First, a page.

Whether you’re the CEO of a Fortune 500 company or a brand new startup, meeting with the press can be terrifying.
In my nearly 30 years of counseling executives, the biggest fear for many is saying the wrong thing or being misquoted. This concern can feel heightened in today’s media environment where social media stories travel fast and it’s nearly impossible to issue a correction before the wrong story goes global.
Indeed, the stakes are high. It takes years to build a solid brand reputation and one negative story can destroy it in seconds. So, how can you avoid an interview disaster? Do these five things:
1. KNOW WHAT YOU’RE WALKING INTO
While it may seem obvious, it’s important to understand the format of the interview you’re walking into in order to be ready to provide reporters with what they need.
Backgrounder interviews, for example, are relatively low stakes and offer the reporter an opportunity to learn more about you or your company. Conversely, expert interviews or interviews based on a specific story the reporter is working on are more likely to be on the record and result in direct quotes.
No matter what type of interview it is, the reporter expects you to be knowledgeable and prepared to answer the majority of questions.
2. GET TO KNOW THE REPORTER AHEAD OF TIME
You can expect the reporter to know your business and it’s your job to know theirs. In some cases, you’ll have a few days to prepare; in others, you may only have a few minutes.
With whatever time you have, read their most recent stories and be able to reference their work in the interview. Review the reporter and the outlet’s coverage of your organization or industry. If there is a history of negative coverage, it’s even more important to be ready for some tough questions.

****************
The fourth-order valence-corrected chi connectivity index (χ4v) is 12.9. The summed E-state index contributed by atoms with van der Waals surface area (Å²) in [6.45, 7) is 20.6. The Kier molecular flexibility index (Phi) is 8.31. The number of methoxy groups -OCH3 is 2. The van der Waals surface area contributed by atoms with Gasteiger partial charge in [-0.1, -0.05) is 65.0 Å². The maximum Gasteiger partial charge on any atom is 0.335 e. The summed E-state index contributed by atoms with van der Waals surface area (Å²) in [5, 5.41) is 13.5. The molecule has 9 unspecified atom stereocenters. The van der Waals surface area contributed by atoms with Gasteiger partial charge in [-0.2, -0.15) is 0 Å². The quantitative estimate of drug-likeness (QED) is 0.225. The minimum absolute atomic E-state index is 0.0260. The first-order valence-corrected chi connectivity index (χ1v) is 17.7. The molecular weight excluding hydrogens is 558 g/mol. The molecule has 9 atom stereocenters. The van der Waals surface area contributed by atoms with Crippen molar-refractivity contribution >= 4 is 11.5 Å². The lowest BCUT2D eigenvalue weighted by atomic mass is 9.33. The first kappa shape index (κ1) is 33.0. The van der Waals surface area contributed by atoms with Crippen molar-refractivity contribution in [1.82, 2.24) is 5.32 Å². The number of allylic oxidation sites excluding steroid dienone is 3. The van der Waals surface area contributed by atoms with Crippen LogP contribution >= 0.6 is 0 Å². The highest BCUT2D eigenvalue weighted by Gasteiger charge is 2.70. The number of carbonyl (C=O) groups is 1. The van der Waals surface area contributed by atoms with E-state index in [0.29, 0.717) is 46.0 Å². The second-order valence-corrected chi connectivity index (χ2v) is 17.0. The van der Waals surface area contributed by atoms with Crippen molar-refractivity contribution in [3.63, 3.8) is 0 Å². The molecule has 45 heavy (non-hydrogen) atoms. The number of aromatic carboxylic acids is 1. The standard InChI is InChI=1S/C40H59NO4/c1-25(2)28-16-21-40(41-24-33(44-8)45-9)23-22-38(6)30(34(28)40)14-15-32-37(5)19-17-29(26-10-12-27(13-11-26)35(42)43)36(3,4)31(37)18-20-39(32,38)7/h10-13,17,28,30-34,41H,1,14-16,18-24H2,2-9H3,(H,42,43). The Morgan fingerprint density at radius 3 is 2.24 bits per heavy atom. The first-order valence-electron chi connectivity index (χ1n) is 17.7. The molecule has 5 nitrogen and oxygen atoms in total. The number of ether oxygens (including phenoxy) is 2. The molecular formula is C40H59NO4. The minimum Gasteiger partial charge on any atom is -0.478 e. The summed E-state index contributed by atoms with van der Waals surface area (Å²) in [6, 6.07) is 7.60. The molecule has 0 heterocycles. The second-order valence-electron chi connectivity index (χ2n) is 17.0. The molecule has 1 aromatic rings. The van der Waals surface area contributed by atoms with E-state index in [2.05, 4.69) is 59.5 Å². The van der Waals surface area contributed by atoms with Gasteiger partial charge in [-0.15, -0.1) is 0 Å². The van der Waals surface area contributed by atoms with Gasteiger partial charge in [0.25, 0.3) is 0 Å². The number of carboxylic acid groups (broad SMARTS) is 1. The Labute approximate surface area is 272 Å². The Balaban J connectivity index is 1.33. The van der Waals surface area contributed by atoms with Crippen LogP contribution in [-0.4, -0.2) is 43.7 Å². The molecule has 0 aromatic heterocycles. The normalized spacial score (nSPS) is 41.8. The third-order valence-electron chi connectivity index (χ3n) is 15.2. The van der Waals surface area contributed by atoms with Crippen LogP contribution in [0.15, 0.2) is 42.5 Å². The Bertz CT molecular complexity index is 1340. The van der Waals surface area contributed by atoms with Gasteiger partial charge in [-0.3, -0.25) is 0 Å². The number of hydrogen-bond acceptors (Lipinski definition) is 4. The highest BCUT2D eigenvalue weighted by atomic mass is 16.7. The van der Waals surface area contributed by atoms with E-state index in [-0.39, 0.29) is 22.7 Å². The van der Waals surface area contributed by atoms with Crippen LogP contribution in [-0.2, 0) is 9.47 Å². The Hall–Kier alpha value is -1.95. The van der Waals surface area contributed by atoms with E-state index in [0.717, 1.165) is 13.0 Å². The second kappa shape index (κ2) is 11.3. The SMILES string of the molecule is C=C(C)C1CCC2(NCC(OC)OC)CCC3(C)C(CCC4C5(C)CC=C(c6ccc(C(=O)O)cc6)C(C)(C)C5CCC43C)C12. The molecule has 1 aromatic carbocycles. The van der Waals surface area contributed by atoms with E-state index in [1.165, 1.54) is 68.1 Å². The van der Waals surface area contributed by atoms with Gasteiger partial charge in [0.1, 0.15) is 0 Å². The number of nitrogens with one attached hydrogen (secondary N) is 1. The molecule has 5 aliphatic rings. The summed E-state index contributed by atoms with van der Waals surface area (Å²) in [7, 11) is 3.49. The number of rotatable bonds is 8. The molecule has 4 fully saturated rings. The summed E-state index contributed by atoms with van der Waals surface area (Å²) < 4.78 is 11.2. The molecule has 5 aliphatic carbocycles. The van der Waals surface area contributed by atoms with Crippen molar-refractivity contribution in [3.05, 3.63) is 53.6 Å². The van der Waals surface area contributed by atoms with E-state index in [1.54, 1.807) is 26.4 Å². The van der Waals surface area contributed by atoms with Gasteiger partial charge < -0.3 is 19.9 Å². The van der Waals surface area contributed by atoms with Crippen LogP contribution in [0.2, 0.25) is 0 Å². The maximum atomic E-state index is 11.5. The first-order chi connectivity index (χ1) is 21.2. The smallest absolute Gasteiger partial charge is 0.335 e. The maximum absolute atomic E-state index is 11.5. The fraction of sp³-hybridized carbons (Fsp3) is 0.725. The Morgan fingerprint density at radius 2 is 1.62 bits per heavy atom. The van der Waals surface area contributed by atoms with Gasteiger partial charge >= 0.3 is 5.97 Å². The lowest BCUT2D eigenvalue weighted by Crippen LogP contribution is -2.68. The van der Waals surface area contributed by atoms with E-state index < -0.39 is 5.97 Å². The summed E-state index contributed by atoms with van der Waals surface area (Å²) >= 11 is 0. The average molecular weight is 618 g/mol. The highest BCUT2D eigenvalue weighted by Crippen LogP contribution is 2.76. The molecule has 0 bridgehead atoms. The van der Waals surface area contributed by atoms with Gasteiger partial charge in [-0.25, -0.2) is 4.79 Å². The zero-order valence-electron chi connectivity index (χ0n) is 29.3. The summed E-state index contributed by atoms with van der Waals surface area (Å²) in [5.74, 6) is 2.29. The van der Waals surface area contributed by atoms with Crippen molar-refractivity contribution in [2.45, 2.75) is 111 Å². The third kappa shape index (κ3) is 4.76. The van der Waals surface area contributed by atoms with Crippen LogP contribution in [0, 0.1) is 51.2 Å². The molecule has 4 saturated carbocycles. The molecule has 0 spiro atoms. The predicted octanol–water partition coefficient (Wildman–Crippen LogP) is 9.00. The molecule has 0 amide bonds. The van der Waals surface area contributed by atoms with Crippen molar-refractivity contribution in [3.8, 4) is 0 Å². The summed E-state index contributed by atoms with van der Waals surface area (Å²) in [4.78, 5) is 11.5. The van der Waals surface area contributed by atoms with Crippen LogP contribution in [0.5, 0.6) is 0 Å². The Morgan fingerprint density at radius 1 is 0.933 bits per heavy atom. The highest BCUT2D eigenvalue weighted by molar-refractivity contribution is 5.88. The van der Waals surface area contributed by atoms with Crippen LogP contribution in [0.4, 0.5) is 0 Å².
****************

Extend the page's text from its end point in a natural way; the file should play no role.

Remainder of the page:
Don’t forget to review the reporter’s social media feeds, as they can provide further insight into their tone and coverage.
3. PLAN WHAT YOU ARE GOING TO SAY
Whether you’re meeting on background, being interviewed about your company, or providing expert commentary, you should know the key messages you want to get across during the interview.
If you’re unsure, a good way to get there is to ask yourself what you want readers or viewers to take away from the final article or TV interview. The best key messages are simple, memorable, and free of industry jargon.
Athletes practice before a big game. Musicians rehearse prior to a concert. So, why do so many executives think they can walk into an interview without a prep session?
Don’t treat the press like it’s just another conversation with a colleague or a friend. Take the time to talk through what you’re going to say.
To help our clients perform at their best, we provide a series of potential questions that may come up during the interview so they can think about their answers beforehand. We also caution that if there’s a challenging topic they’re concerned about, expect it to come up. It’s crucial to have an answer to any sensitive questions before the interview.
When should you hold the rehearsal? Ideally, schedule time the day before so that if any issues come up, you still have time to prepare. There’s nothing worse than having a prep session the same day and getting totally stressed out!
5. FOLLOW UP WITH A THANK YOU
Once the interview is complete, many executives will ask if it’s OK to send a thank-you note to a reporter, and my response is always “yes.”
Reporters are busy and under enormous pressure to meet deadlines and deliver compelling content. Thanking them for their time and consideration is always appreciated.
And once your story goes live, the ultimate way to show your gratitude is to share the story on social media to help drive traffic and show support for the reporter and the publication.
THE BOTTOM LINE
A media misstep can have big consequences in today’s media landscape, but that’s no reason to shy away from the press. If you know what you’re walking into, have a plan for what you want to say, and practice ahead of time, you’re more likely to secure positive coverage that boosts your reputation.
Mark Pasetsky is the founder & CEO of PR agency Mark Allen & Co., where he serves as a trusted advisor to top C-suite executives.